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Suarez deserves no sympathy at all for his act, says S Kannan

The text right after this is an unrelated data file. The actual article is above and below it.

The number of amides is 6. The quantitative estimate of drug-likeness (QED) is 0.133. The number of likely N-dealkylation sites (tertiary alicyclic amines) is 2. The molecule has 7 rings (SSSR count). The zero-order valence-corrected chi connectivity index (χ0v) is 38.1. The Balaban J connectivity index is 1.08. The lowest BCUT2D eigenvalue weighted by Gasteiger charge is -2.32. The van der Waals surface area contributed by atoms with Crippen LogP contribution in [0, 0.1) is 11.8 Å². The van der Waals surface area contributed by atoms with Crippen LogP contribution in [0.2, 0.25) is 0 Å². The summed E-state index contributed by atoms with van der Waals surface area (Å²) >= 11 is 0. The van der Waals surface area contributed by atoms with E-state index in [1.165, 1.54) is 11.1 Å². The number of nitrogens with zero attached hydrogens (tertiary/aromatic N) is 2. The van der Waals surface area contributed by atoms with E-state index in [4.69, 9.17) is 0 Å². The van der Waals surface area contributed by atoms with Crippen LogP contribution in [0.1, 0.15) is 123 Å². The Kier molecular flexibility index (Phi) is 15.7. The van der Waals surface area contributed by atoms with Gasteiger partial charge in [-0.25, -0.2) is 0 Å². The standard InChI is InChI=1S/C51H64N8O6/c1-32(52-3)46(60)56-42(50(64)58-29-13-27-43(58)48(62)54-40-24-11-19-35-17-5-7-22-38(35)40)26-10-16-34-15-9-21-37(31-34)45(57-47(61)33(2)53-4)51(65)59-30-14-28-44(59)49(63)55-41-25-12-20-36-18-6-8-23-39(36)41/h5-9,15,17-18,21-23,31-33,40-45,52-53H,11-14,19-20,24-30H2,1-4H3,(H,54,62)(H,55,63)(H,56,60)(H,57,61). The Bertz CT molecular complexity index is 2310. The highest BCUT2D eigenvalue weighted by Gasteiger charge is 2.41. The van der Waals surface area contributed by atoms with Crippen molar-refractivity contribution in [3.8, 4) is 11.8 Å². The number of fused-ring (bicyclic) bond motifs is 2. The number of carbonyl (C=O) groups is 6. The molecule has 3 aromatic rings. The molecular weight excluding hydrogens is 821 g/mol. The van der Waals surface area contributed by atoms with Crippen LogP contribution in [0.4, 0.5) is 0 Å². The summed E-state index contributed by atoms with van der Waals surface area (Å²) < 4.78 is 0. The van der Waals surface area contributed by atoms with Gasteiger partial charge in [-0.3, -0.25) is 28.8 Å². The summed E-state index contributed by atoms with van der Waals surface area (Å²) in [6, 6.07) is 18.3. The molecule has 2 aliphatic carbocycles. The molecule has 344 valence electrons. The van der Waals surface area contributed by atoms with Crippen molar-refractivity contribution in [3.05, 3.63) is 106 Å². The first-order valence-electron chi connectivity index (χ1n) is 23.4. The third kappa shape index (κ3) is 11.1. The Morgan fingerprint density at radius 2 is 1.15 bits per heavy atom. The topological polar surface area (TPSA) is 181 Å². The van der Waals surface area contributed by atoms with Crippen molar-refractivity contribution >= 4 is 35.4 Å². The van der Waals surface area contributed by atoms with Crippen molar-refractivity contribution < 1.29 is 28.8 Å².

first_imgLuis Suarez is a national hero, whatever he does. When he pumped in two goals against England at the FIFA World Cup, tears trickled down the cheeks of English fans. And now that the Uruguay star has shown his uglier side again, biting Italian Giorgio Chiellini on the shoulder with the delight of a canine, he is still being hailed as a hero at home.They say old habits die hard and, in the case of Suarez, this seems to hold true as his previous ‘bite victims’ Otman Bakkal and Branislav Ivanovic in 2010 and 2013 respectively will testify. Aggression in sport is something which comes naturally. The urge to win can make one do bizarre things as ‘Iron’ Mike Tyson would vouch for when he bit Evander Holyfield’s ear in a professional heavyweight bout in Las Vegas in 1997. In boxing, the urge to punch hard and cause damage to the opponent and win maximum points can be understood.But what causes Suarez to behave like this is hard to comprehend. In football, a rough tackle is a common occurrence, as is striking a player behind the knee to thwart his progress. Yet, the very thought of biting a player and then falling on the ground to show pain in the teeth is bizarre. All this happened in a matter of seconds and nobody knows what precipitated it.Was it a chase for the ball or frustration at not being able to stop Chiellini? Only Suarez can answer that.Luis Suarez is a serial offender who causes nuisance on the field. Mind you, all this was not spotted by referee Marco Rodriguez. It was only after the FIFA disciplinary panel met two days later did it decide to hand Suarez a ninematch ban and a fourmonth forced holiday from the beautiful game.advertisementAs a football fan, what is of utmost concern is how a star player can behave in such a sick manner. To bite in self-defence can be tolerated but not breaking all rules of discipline and sportsmanship and digging one’s teeth into an opponent’s flesh. In Britain, Suarez is now the butt of ridicule. From images of Suarez as ‘Jaws 4’ to shrinks giving their opinions, each one has his or her own take. Yet, the fact remains this is not the time to condemn a player just because he scored against one’s team.Suarez has to be condemned because his act borders on barbarism and could have actually instilled fear in Chiellini as the next time he is on the field in a club game, he may wonder if he’ll again be a victim of biting. Then again, not many would know that the human bite can be as dangerous as that of an animal that has been administered anti-rabies injections.Even as major sponsors like Adidas decide their future course of action with respect to Suarez, his fortunes in club football will take a nosedive. For millions who idolised the star, such acts can never be forgiven, unless you live in Uruguay. The way he has been received at home suggests fellow Uruguayans worship him even after his reckless act.In today’s age of satellite television, the FIFA World Cup is watched globally. Impressionable kids watching Suarez biting a player is a bad advertisement for the game. What’s funny is how Argentine superstar Diego Maradona has come out in defence of Suarez and criticised the ban. I think it’s understandable as Maradona is no role model. From his “Hand of God” act to drinking, doping and drug abuse episodes, each one has shown him as a weak character.So it’s clear Maradona is supporting a man who is guilty of not behaving like a normal human.ASIAN DEBACLEAway from the biting episode, what has come as a disappointment is the way Asian teams have flopped in Brazil. Iran, South Korea, Japan and Australia -none could progress to the Round of 16. It is well known that 60 per cent of the football market is in Asia and most of the funds are mopped up from here. So what is it that has resulted in Asian teams faring badly? If Asian Football Confederation president Sheikh Salman bin Ebrahim Al Khalifa is to be believed, copying European football had done the damage. Sheikh Salman says the shortcomings are clear and it is a wake-up call for the AFC. The same views have also been aired by Iran’s national coach Carlos Queiroz, a well-respected figure. The former Real Madrid coach says this setup will not work. “You cannot copy Europe because the day you think you are close, they are one step ahead because they also progress,” says Queiroz.advertisementForget what is happening in stronger football teams in Asia, look at India. More and more money is being pumped into the game, or so we are made to believe. The Dutch seem to have taken control of Indian football as from technical director Rob Baan to coach Wim Koevermans, they call the shots.The salaries they earn are mind-boggling and yet Indian football has crashed to abysmal depths. During the last FIFA World Cup India was ranked 142 and now it is 154! Obviously, what Queiroz is saying holds true for India as well. Having “professional” club football at home means nothing with top teams like Churchill Brothers, United SC, Rangdajied FC (Shillong) and Mohammedan Sporting now relegated from the ILeague as they do not fulfill AFC [email protected]last_img read more